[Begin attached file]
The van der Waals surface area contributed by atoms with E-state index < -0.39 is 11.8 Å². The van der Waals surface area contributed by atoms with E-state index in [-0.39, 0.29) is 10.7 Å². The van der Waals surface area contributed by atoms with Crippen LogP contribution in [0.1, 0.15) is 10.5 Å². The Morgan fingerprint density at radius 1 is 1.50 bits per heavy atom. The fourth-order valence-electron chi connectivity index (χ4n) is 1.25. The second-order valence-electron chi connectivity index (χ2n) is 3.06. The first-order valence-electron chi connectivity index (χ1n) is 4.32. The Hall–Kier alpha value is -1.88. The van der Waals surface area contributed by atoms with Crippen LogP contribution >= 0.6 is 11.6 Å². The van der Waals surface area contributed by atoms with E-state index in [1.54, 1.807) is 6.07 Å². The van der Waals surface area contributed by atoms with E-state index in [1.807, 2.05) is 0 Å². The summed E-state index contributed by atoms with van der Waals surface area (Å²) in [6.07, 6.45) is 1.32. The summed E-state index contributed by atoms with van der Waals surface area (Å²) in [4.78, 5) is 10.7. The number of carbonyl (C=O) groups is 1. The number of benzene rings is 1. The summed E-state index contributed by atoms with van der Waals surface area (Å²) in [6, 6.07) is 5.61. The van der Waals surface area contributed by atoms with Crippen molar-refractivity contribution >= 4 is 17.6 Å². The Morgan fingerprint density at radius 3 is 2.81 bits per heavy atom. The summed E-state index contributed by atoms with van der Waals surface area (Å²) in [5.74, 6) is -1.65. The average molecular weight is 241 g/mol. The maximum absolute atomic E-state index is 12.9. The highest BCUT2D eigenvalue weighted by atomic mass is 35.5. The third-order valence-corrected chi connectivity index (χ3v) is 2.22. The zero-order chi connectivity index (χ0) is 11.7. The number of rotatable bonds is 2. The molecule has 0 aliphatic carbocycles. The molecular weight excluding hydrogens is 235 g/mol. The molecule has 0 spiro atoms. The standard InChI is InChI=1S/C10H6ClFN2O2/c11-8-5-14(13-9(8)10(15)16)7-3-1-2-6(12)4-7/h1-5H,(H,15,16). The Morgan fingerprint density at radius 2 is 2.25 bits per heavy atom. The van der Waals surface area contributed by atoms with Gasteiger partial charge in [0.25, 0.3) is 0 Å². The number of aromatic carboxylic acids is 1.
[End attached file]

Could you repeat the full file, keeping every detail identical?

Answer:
The van der Waals surface area contributed by atoms with E-state index < -0.39 is 11.8 Å². The van der Waals surface area contributed by atoms with E-state index in [-0.39, 0.29) is 10.7 Å². The van der Waals surface area contributed by atoms with Crippen LogP contribution in [0.1, 0.15) is 10.5 Å². The Morgan fingerprint density at radius 1 is 1.50 bits per heavy atom. The fourth-order valence-electron chi connectivity index (χ4n) is 1.25. The second-order valence-electron chi connectivity index (χ2n) is 3.06. The first-order valence-electron chi connectivity index (χ1n) is 4.32. The Hall–Kier alpha value is -1.88. The van der Waals surface area contributed by atoms with Crippen LogP contribution >= 0.6 is 11.6 Å². The van der Waals surface area contributed by atoms with E-state index in [1.54, 1.807) is 6.07 Å². The van der Waals surface area contributed by atoms with E-state index in [1.807, 2.05) is 0 Å². The summed E-state index contributed by atoms with van der Waals surface area (Å²) in [6.07, 6.45) is 1.32. The summed E-state index contributed by atoms with van der Waals surface area (Å²) in [4.78, 5) is 10.7. The number of carbonyl (C=O) groups is 1. The number of benzene rings is 1. The summed E-state index contributed by atoms with van der Waals surface area (Å²) in [6, 6.07) is 5.61. The van der Waals surface area contributed by atoms with Crippen molar-refractivity contribution >= 4 is 17.6 Å². The Morgan fingerprint density at radius 3 is 2.81 bits per heavy atom. The summed E-state index contributed by atoms with van der Waals surface area (Å²) in [5.74, 6) is -1.65. The average molecular weight is 241 g/mol. The maximum absolute atomic E-state index is 12.9. The highest BCUT2D eigenvalue weighted by atomic mass is 35.5. The third-order valence-corrected chi connectivity index (χ3v) is 2.22. The zero-order chi connectivity index (χ0) is 11.7. The number of rotatable bonds is 2. The molecule has 0 aliphatic carbocycles. The molecular weight excluding hydrogens is 235 g/mol. The molecule has 0 spiro atoms. The standard InChI is InChI=1S/C10H6ClFN2O2/c11-8-5-14(13-9(8)10(15)16)7-3-1-2-6(12)4-7/h1-5H,(H,15,16). The Morgan fingerprint density at radius 2 is 2.25 bits per heavy atom. The van der Waals surface area contributed by atoms with Gasteiger partial charge in [0.25, 0.3) is 0 Å². The number of aromatic carboxylic acids is 1.